Soft power put to the test

Soft power put to the test. China on a glowing globe with political borders. Photo: Christian Lue (@christianlue). Elcano Blog
China on a glowing globe with political borders. Photo: Christian Lue (@christianlue)
Soft power put to the test. China on a glowing globe with political borders. Photo: Christian Lue (@christianlue). Elcano Blog
China on a glowing globe with political borders. Photo: Christian Lue (@christianlue)

Just a few weeks ago, China’s president, Xi Jinping, called for a more “loveable” image for China during the Chinese People’s Political Consultative Conference which was held at the beginning of June. Xi Jinping aims to revamp its country’s image, and “expand its circle of friends”. Chinese president told senior Communist Party officials the country must work towards an image of a “credible, loveable and respectable” China.

This is not fortuitous. In 2020, in the aftermath of the COVID-19 outbreak, 48% of Europeans had a worse image on China than before. Only 12% of Europeans had improved their view on China, according to a European Council on Foreign Relationssurvey. However, this is not circumstantial –the pandemic has structural, systemic consequences for our societies. China’s government has previously faced reputation crises, derived from increasingly international criticism vis-à-vis activism and pro-democracy protests in Hong Kong, or the Uyghur situation in Xinjiang.

Soft power: A renewed hard power, or a vaguely defined foreign policy tool?

Chinese leader’s words shed light on how soft power, as a tool for foreign policy, has changed in these last years. Similarly, it raises the question on how growing Chinese leadership and its US rivalry in various realms have led soft power to be greatly “strategized” –and, even in some aspects, to gain certain hard power traces.

The key problem about soft power is that it has become a “grab-all” notion, according to a 2012 Clingendael report. Anything and everything re seen as components of a vaguely defined, amorphous concept. At that time, it was argued that there was no clear separation between both soft and hard power conceptually. Hard power has been often seen as a foreign policy toolbox referred to security and defence, economic diplomacy, and other dimensions. Soft power has rather been conceived as the set of public communication campaigns as well as image and reputation projection.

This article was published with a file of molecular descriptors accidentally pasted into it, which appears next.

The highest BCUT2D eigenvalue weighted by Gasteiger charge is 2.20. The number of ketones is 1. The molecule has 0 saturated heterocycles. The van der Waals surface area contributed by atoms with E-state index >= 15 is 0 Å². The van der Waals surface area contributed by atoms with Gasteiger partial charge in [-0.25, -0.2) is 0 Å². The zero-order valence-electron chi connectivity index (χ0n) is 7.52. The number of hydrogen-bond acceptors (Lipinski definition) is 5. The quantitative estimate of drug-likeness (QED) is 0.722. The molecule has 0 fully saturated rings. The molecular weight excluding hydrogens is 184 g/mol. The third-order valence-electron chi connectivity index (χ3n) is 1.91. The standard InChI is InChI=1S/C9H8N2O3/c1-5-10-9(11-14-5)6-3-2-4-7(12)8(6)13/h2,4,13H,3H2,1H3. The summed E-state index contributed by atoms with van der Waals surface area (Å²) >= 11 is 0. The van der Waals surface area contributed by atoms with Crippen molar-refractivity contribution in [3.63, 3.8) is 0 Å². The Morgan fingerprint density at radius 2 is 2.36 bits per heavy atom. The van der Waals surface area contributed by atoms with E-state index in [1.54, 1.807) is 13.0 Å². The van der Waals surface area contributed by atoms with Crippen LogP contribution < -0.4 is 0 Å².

What China’s vision articulates is a soft power understood as a cross-cutting strategy (as a fox, or strategic buffet). It is far from the traditional vision of –sometimes mistakenly– seeing it as a “single master strategy”, or hedgehog. Working on soft power as a fox is a foreign policy perspective which the U.S. government has been long developing. It has been addressed by Public Diplomacy in the Washington DC ecosystem as its “Big Paradox”.

Making a virtue out of strategy

Chinese president’s words at the beginning of June did not revolve around its image across the entire planet. It referred to China’s image in societies from European countries, the United States, Canada, and other like-minded countries. In the Southern hemisphere, China’s image and reputation move in another direction, more positive and proactive. Commercial agreements between both Chinese government and many Sub-Saharan African and Latin American and Caribbean countries, under the umbrella of China’s Belt and Road Initiative, have scaled up the breadth and depth of trust and social acceptance of an increasingly solid partner these countries were not used to work with, at least at the same intensive level than occurs now.

Being this said, the challenge for any country –not only China– when it comes down to improving its soft power as a cross-cutting strategy which may enlarge and strengthen its hard power lies in knowing how to turn soft power into a strategic asset. It is not only about public diplomacy campaigns, officer secondments in foreign countries and entities, or the promotion of exchanges, but also how to distinguish amongst four strategies on soft power:

  1. Engagement strategies, intended to promote dialogue and coalition-building on unattended issues.
  2. Shaping strategies, which reshapes the discussion of an underway, still vague topic.
  3. Disruptive strategies when an emerging consensus goes against a country’s interests.
  4. Destructive strategies, used to minimize the adversary. However, this last technique is understandably not recommendable if we are to favour global stability and peace.

These categories may happen to seem abstract. However, each of them has been certainly applied in practical realms. US Secretary of State, Anthony Blinken’s proposal on a Technology Alliance of Democracies, aims to build coalitions on technology governance, with an eye on non-democratic countries. It is an engagement strategy which looks forward to improving its image vis-à-vis an upward country, as China, which would not often make coalitions, but increasingly signs bilateral commitments with countries such as Russia (the dragon-bear pair), thus reinforcing their mutual image.

Paying attention to small details

It is not straightforward to turn soft power into a truly strategic asset of foreign policy. For those countries which are used to have resources and a hybridized public diplomacy with hard power, certain spaces may appear to be familiar. However, new challenges dawn in foreign policy, such as technology governance, and not all countries have a specific soft power strategy on this topic –and much more.

There has always been talk about what books Presidents store in their bedside table. It is said that Joe Biden reads poetry; Barack Obama goes to bed after reading activism essays; Angela Merkel is an avid reader of global history; and Xi Jinping is always accompanied by books on science and technology. Everything has a reason.